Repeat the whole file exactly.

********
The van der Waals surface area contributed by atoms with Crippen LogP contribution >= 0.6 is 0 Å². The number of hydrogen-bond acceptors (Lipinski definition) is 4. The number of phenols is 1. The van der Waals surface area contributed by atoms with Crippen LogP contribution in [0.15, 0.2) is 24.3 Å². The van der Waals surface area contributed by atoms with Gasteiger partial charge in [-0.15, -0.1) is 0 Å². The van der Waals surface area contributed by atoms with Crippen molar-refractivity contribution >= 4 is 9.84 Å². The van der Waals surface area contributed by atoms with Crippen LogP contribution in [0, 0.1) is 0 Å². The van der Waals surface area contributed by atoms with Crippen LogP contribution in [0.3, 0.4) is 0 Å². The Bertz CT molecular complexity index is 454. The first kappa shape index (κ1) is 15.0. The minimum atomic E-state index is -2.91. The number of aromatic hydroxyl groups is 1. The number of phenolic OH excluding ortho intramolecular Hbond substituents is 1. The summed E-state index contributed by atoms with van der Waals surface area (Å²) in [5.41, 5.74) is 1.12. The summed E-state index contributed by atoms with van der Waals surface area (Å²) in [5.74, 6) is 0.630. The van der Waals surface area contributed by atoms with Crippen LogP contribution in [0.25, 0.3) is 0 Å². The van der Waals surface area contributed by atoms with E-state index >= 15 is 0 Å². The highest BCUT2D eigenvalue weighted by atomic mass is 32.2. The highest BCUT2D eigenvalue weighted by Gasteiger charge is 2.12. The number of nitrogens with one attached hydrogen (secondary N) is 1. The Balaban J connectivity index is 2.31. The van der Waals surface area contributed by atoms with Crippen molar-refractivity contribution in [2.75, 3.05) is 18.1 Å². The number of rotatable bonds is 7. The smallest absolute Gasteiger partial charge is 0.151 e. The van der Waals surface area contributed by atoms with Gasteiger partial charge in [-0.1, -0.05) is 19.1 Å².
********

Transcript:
The van der Waals surface area contributed by atoms with Crippen LogP contribution >= 0.6 is 0 Å². The number of hydrogen-bond acceptors (Lipinski definition) is 4. The number of phenols is 1. The van der Waals surface area contributed by atoms with Crippen LogP contribution in [0.15, 0.2) is 24.3 Å². The van der Waals surface area contributed by atoms with Gasteiger partial charge in [-0.15, -0.1) is 0 Å². The van der Waals surface area contributed by atoms with Crippen molar-refractivity contribution >= 4 is 9.84 Å². The van der Waals surface area contributed by atoms with Crippen LogP contribution in [0, 0.1) is 0 Å². The van der Waals surface area contributed by atoms with Crippen LogP contribution in [0.3, 0.4) is 0 Å². The Bertz CT molecular complexity index is 454. The first kappa shape index (κ1) is 15.0. The minimum atomic E-state index is -2.91. The number of aromatic hydroxyl groups is 1. The number of phenolic OH excluding ortho intramolecular Hbond substituents is 1. The summed E-state index contributed by atoms with van der Waals surface area (Å²) in [5.41, 5.74) is 1.12. The summed E-state index contributed by atoms with van der Waals surface area (Å²) in [5.74, 6) is 0.630. The van der Waals surface area contributed by atoms with Crippen LogP contribution in [0.25, 0.3) is 0 Å². The van der Waals surface area contributed by atoms with E-state index >= 15 is 0 Å². The highest BCUT2D eigenvalue weighted by atomic mass is 32.2. The highest BCUT2D eigenvalue weighted by Gasteiger charge is 2.12. The number of nitrogens with one attached hydrogen (secondary N) is 1. The Balaban J connectivity index is 2.31. The van der Waals surface area contributed by atoms with Crippen molar-refractivity contribution in [2.75, 3.05) is 18.1 Å². The number of rotatable bonds is 7. The smallest absolute Gasteiger partial charge is 0.151 e. The van der Waals surface area contributed by atoms with Gasteiger partial charge in [-0.1, -0.05) is 19.1 Å².